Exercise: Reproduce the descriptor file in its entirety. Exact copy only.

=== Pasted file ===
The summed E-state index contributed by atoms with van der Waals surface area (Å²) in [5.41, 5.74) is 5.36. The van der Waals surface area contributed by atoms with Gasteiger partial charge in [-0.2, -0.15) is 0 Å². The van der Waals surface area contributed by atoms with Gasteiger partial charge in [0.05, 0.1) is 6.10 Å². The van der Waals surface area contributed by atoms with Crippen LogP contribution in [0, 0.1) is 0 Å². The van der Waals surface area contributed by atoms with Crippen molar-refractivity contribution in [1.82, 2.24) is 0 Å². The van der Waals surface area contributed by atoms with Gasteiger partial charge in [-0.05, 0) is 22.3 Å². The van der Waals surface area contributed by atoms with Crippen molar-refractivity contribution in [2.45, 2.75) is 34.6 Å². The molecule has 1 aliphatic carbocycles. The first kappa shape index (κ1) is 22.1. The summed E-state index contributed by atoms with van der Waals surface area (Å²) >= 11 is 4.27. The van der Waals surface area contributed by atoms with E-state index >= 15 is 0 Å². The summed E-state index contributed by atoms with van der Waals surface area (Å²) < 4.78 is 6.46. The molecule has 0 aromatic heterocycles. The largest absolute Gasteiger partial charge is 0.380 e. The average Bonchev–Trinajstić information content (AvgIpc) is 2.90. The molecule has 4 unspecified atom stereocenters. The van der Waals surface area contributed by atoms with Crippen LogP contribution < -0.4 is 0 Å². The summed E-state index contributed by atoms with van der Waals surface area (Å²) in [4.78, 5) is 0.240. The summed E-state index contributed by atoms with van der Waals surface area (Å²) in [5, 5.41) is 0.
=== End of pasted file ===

The summed E-state index contributed by atoms with van der Waals surface area (Å²) in [5.41, 5.74) is 5.36. The van der Waals surface area contributed by atoms with Gasteiger partial charge in [-0.2, -0.15) is 0 Å². The van der Waals surface area contributed by atoms with Gasteiger partial charge in [0.05, 0.1) is 6.10 Å². The van der Waals surface area contributed by atoms with Crippen LogP contribution in [0, 0.1) is 0 Å². The van der Waals surface area contributed by atoms with Crippen molar-refractivity contribution in [1.82, 2.24) is 0 Å². The van der Waals surface area contributed by atoms with Gasteiger partial charge in [-0.05, 0) is 22.3 Å². The van der Waals surface area contributed by atoms with Crippen molar-refractivity contribution in [2.45, 2.75) is 34.6 Å². The molecule has 1 aliphatic carbocycles. The first kappa shape index (κ1) is 22.1. The summed E-state index contributed by atoms with van der Waals surface area (Å²) >= 11 is 4.27. The van der Waals surface area contributed by atoms with E-state index >= 15 is 0 Å². The summed E-state index contributed by atoms with van der Waals surface area (Å²) < 4.78 is 6.46. The molecule has 0 aromatic heterocycles. The largest absolute Gasteiger partial charge is 0.380 e. The average Bonchev–Trinajstić information content (AvgIpc) is 2.90. The molecule has 4 unspecified atom stereocenters. The van der Waals surface area contributed by atoms with Crippen LogP contribution < -0.4 is 0 Å². The summed E-state index contributed by atoms with van der Waals surface area (Å²) in [4.78, 5) is 0.240. The summed E-state index contributed by atoms with van der Waals surface area (Å²) in [5, 5.41) is 0.